Responding to a question about Peugeot’s potential return to the U.S., Tavares, former head of Japanese automaker Nissan, said Peugeot must first achieve four target goals, after which “we can then look at the next steps we should take.”
As part of the company’s “Back in the Race” recovery plan, Tavares said three brands — Peugeot, Citroën and DS, an upmarket nameplate grown out of Citroën — will be reinvigorated so that they can “operate anywhere in the world.”
It is sad that Peugeot (and Citroën) had to withdraw from the U.S. market. Their cars are supremely comfortable and offer outstanding handling.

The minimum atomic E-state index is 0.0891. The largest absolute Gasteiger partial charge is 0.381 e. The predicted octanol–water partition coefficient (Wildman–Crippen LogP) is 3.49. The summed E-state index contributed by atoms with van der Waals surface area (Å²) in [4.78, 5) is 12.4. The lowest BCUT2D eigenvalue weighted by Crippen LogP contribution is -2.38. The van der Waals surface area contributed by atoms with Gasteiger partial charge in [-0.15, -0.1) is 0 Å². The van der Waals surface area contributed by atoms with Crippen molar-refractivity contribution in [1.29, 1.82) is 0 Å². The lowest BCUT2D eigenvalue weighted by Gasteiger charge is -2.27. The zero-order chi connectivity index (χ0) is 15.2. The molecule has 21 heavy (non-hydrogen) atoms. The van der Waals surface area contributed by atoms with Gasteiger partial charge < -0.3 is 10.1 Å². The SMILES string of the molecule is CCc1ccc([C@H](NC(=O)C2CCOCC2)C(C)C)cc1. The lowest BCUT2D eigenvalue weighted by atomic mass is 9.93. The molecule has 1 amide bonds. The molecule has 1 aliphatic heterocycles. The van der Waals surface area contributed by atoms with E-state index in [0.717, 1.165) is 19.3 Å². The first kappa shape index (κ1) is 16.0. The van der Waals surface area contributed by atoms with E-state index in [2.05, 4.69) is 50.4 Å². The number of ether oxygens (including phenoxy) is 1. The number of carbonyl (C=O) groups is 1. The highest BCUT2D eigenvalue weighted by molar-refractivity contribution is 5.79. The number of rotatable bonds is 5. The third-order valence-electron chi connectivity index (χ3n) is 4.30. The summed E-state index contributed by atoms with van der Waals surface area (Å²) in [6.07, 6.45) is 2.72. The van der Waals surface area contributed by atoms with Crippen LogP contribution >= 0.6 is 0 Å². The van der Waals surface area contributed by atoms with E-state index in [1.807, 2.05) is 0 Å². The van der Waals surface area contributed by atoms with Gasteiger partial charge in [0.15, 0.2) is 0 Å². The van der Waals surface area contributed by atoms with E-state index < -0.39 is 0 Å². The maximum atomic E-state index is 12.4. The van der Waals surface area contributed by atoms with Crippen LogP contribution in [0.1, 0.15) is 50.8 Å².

The evolution of diesel-powered cars has continued. In 1997, the first common rail diesel passenger car was introduced, the Alfa Romeo 156. We didn’t see this car in the U.S., as Alfa had also withdrawn at the time from the U.S. market. The common rail injection system increases power and economy by injecting the fuel into the combustion chambers at very high pressure.
Chrysler put an Italian VM Motori SpA diesel engine in the Jeep Liberty sport utility vehicle in 2005 and 2006 to assess the American market’s interest in modern high performance diesel engines.
In 2004 Honda released their first diesel engine, the i-CTDI, in the Honda Accord, but we didn’t get this car in the U.S. The engine featured an aluminium block, DOHC chain driven valvetrain, common rail direct injection and a variable geometry turbocharger.